2012 International Conference on Climate Adaptation
THE ADAPTATION OF SUGARCANE TOCLIMATE CHANGES: OBSERVATIONSABOUT THE BRAZILIAN BREEDING.Silvia Angélica D. de Carvalho, PhDAndré T. Furtado, PhDDepartament of Science and Technology PolicyGeoscience Institute – UNICAMP
1. OBJECTIVE AND METHODOLOGY Objective: It presents some observations about sugarcanebreeding in Brazil and it analyzes the countrys ability toprovide adapted varieties to climate changes,maintaining its current position of major producer; Methodology: Literature review; Interviews carried out with coordinators from someBrazilians breeding programs; Survey of secondary data;
Research objectives: Investigating the main sugarcane breeding programs in Brazil, identifying themain technological challenges for the crop related to the adaptation to climatechanges and supporting the formulation of public policies focused on thesugar and alcohol sector Thematic Project - ALCSCENS: Generation of Alcohol ProductionScenarios as Support for the Formulation of Public Policies Applied to theAdaptation of the National Sugar and Alcohol Industry to the ClimateChanges;2. RESEARCH AND DEVELOPMENT IN ALCOHOLPRODUCTION AND GLOBAL CLIMATE CHANGESIt’s inserted in the Research Program of Global ClimateChanges at Research Foundation of São Paulo State – FAPESP
ExpansionPotential, Pressure, Demand,Economical Interest, Land, TechnologyConstraints& ImpactsEnvironment, Food Security, Tax BurdenDemographic Dynamics, InfrastructureHuman Health, Harvest Forecast2. The importance of studying the Sugarcane and Alcohol Sector:
DemographyClimatologyPoliticsFood SecurityModelingScientificCommunicationGeneticEngineeringGeo-technologyAgricultureHealth2. Thematic Project: the sugarcane sector adaptation depends on the interaction andadaptation of all these areas.
Brazil is the world’s largest producer of sugar andalcohol; The sugarcane production grew 143% in the decade2000-2010; Strong growth is due to the intensification ofdomestic and foreign demands for sugar and alcohol;3. BRAZILIAN SUGARCANE SECTOR
Source: Ministry of Agriculture - Anuário Estatístico da Agroenergia 2010/ Ministério da Agricultura, Pecuária e Abastecimento.Secretaria de Produção e Agroenergia – Brasília, : MAPA /SPAE, 2ª ed., 2011. 223 p.Harvest-YearMillionsoftonsGROWTH OF SUGARCANE BRAZILIAN PRODUCTION
(yield t/ha) (Planted area) (Harvested area)(Tonnesperhectares)(Millionsofhectares)EVOLUTION OF THE PRODUCTION AREA AND THEPRODUCTIVITY OF BRAZILIAN SUGARCANESource: Ministry of Agriculture - Anuário Estatística da Agroenergia 2010/ Ministério da Agricultura, Pecuária e Abastecimento.Secretaria de Produção e Agroenergia – Brasília, : MAPA /SPAE, 2ª ed., 2011. 223 p.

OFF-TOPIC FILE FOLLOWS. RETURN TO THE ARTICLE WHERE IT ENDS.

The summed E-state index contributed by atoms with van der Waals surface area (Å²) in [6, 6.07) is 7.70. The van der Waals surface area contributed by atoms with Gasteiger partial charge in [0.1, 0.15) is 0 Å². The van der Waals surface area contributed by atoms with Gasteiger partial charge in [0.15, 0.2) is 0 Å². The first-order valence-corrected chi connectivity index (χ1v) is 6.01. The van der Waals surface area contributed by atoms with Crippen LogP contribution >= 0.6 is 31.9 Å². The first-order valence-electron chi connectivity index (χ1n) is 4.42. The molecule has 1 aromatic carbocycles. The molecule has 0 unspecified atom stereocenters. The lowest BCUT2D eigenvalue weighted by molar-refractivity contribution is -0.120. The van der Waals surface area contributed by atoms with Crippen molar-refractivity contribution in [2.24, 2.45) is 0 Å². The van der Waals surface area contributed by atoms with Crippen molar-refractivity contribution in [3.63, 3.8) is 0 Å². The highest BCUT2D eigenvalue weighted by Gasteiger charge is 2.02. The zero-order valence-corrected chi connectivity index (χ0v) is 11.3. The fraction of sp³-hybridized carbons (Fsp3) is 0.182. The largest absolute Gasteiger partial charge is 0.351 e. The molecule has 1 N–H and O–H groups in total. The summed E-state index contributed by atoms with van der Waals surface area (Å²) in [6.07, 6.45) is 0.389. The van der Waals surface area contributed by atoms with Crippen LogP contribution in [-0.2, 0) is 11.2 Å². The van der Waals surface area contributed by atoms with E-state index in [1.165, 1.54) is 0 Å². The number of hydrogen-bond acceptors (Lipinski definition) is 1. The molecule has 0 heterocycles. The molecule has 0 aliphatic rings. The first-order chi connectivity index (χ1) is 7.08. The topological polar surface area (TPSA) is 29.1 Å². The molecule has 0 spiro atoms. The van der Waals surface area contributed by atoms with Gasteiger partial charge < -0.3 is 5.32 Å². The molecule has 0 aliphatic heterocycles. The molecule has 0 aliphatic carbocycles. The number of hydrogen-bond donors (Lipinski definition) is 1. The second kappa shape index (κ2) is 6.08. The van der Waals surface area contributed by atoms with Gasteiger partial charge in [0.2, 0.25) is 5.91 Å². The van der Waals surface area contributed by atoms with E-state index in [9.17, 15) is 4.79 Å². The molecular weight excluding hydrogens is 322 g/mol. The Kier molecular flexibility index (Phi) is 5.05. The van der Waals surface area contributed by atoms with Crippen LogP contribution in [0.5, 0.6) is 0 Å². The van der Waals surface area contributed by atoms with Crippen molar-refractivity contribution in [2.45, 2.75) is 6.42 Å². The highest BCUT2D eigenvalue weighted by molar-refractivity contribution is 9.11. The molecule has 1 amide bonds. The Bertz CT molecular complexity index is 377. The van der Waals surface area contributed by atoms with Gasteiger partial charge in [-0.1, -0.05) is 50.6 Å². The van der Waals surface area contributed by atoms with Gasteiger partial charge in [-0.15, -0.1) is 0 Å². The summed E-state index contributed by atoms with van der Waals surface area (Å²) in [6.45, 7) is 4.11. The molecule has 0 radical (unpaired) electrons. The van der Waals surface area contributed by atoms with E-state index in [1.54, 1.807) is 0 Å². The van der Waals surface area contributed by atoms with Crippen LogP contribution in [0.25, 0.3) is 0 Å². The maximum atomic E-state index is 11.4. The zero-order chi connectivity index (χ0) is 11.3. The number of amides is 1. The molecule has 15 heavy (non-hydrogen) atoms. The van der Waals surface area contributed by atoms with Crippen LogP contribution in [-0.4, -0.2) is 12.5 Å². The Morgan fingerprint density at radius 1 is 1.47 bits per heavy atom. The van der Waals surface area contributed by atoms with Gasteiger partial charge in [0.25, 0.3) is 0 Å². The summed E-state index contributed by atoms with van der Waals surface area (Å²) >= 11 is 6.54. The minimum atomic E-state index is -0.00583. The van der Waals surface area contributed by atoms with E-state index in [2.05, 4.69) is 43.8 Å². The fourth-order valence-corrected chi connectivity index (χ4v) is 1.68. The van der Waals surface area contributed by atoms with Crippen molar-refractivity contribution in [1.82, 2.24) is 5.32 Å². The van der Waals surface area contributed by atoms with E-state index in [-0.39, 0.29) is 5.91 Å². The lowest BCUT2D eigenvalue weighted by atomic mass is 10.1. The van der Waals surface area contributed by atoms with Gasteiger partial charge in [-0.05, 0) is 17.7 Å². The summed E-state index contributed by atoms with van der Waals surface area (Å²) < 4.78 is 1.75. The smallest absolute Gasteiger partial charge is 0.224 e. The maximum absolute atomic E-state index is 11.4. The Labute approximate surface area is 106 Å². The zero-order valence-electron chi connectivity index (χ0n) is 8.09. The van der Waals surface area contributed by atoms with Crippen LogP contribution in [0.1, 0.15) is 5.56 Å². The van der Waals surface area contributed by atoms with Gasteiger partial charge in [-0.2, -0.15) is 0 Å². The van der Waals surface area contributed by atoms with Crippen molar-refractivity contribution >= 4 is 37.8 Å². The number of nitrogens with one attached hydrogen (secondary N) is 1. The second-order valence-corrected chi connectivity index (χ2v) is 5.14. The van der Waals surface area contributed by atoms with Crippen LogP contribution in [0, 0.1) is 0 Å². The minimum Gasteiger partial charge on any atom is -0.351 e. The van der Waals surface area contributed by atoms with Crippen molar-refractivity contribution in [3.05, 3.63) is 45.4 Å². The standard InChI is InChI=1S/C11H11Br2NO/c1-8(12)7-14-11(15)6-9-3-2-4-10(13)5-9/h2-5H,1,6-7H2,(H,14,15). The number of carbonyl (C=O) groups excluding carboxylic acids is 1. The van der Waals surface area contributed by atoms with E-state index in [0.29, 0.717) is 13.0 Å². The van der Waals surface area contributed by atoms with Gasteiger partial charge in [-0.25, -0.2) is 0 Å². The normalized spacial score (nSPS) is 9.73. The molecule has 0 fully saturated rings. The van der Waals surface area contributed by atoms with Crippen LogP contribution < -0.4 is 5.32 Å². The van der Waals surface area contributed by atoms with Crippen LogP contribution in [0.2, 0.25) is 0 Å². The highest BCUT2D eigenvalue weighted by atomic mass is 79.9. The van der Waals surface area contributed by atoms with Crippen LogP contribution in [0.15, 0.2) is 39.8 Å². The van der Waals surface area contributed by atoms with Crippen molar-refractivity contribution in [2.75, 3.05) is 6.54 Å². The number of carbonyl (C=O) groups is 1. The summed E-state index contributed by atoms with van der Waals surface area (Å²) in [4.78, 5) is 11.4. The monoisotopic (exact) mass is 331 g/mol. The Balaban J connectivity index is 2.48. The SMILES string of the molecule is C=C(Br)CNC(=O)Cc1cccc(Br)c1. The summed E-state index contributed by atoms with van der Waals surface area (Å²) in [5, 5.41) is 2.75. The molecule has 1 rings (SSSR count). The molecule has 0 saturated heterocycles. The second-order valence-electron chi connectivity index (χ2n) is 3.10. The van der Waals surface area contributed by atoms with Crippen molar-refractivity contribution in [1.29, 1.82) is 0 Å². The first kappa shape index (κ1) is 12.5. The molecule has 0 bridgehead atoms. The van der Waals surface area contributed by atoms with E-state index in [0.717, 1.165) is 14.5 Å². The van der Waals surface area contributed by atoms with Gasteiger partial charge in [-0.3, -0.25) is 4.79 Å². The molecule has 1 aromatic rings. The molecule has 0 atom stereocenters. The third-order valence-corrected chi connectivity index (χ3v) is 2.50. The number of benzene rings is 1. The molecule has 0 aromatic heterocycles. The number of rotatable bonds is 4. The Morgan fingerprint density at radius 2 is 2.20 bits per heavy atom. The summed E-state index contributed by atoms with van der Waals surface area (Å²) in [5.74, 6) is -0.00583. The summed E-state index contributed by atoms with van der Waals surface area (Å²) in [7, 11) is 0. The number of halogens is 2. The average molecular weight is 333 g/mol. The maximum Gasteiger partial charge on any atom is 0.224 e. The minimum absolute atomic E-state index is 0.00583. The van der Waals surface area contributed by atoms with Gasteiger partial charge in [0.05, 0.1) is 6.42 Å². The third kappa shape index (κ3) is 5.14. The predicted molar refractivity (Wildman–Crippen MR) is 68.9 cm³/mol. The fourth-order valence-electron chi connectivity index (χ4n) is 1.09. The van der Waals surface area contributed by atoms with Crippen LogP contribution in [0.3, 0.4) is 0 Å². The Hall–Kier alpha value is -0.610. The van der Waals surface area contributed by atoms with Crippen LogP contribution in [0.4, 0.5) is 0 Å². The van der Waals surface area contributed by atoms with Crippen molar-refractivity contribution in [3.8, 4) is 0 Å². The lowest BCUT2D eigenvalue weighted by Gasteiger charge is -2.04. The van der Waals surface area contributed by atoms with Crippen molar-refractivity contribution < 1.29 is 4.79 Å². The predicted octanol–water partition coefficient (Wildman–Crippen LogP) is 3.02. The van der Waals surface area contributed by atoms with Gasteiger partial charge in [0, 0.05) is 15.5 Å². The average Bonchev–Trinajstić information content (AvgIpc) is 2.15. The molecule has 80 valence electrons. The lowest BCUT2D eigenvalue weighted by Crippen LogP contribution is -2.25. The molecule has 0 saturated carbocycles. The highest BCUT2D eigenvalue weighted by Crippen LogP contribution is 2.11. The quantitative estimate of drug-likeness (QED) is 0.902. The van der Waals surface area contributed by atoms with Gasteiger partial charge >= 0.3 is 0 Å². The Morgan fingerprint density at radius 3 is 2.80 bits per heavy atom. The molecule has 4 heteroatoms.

Millionsofm3HarvestsSource: Ministry of Agriculture - Anuário Estatística da Agroenergia 2010/ Ministério da Agricultura, Pecuária e Abastecimento.Secretaria de Produção e Agroenergia – Brasília, : MAPA /SPAE, 2ª ed., 2011. 223 p.EVOLUTION OF ETHANOL BRAZILIAN PRODUCTION
EVOLUTION OF SUGAR BRAZILIAN PRODUCTIONMillionsoftonnesHarvests
But, in recent harvests, some indicators start to fall:3. BRAZILIAN SUGARCANE SECTORharvest2010/2011harvest2011/2012PercentagechangePlanted area (thousand ha) 8,056.0 8,981.5 11,49Yield (ton/ha) 77,45 68,29 -11,82Production (thousand ton) 623,905.3 571,471.0 -8,4Sugar Production (thousand ton) 38,168.4 36,882.0 -3,37Alcohol Production (thousand m3) 27,595.5 22,857.6 -17,17What is happening?Why are the indicators falling?
There are some structural problems such as lack ofrenewal sugarcane planted area, and besides... The climate had an important role in the drops justmentioned: Extension of the dry season; Instability of rainfall, more intense and in short period; Absence of rain in significant periods of plant development And so on...3. BRAZILIAN SUGARCANE SECTOR
4. SUGARCANE AND CLIMATE SCENARIOS São Paulo State, the largest Brazilian producer, has fertilelands and very favorable climatic conditions; The new areas of crop expansion have worst conditions: poorsoil, high temperature and water stress. For example, the Northof São Paulo and the Midwest of the country; The Brazilian climate scenarios (PINTO & ASSAD, 2008)estimated that the increase in temperature will promote anincrease in water stress, leading to a raise in areas with highclimatic risks; According to these scenarios, sugarcane is one of the few cropsthat should have significant expansion of the productive area.Reference: Pinto, H.S. & Assad, E.D. Global Warming and the New Geography of Agricultural Production in Brazil.British Embassy, 2008.
Recent studies bring some reservations to this strongexpansion of the sugarcane – Gonçalves et al (2011): The temperature rise expected in the coming decades canbe generally suitable for sugarcane, but the influence ofwater for the crop is large, especially during vegetativegrowth. As the water stress has been observed precisely in thesugarcane vegetative growing period, there may be asignificant drop in the productivity of sugarcane (likeoccurred in the last harvests).4. SUGARCANE AND CLIMATE SCENARIOSReference: GONÇALVES, R. R. V. et al Análise comparativa do clima atual e futuro para avaliar a expansão dacana-de-açúcar em São Paulo. XVII Congresso Brasileiro de Agrometeorologia , Guarapari – ES, 2011.
Thus, the temperature rise associated with increasing waterstress may lead to an increase in production costs by requiringthe use of other technologies such as irrigation; (and adaptedvarieties)4. SUGARCANE AND CLIMATE SCENARIOSSo, the research and development of highlyproductive varieties are essential to ensurethe adaptation of this crop.
Traditional Brazilian centers of sugarcane breeding have beenresponsible for major advances in productivity and they are stillthe basis of technological development in the sector; The sugarcane yield grew 30% in 30 years thanks to the geneticbreeding and support of public research programs, likePROALCOHOL; Leading Brazilians genetic breeding institutes: University Network for Development of the Sugar-Ethanol Sector –RIDESA*; Sugarcane Tecnology Center – CTC*; Agronomic Institute of Campinas – IAC*;* initials in Portuguese5. SUGARCANE GENETIC BREEDING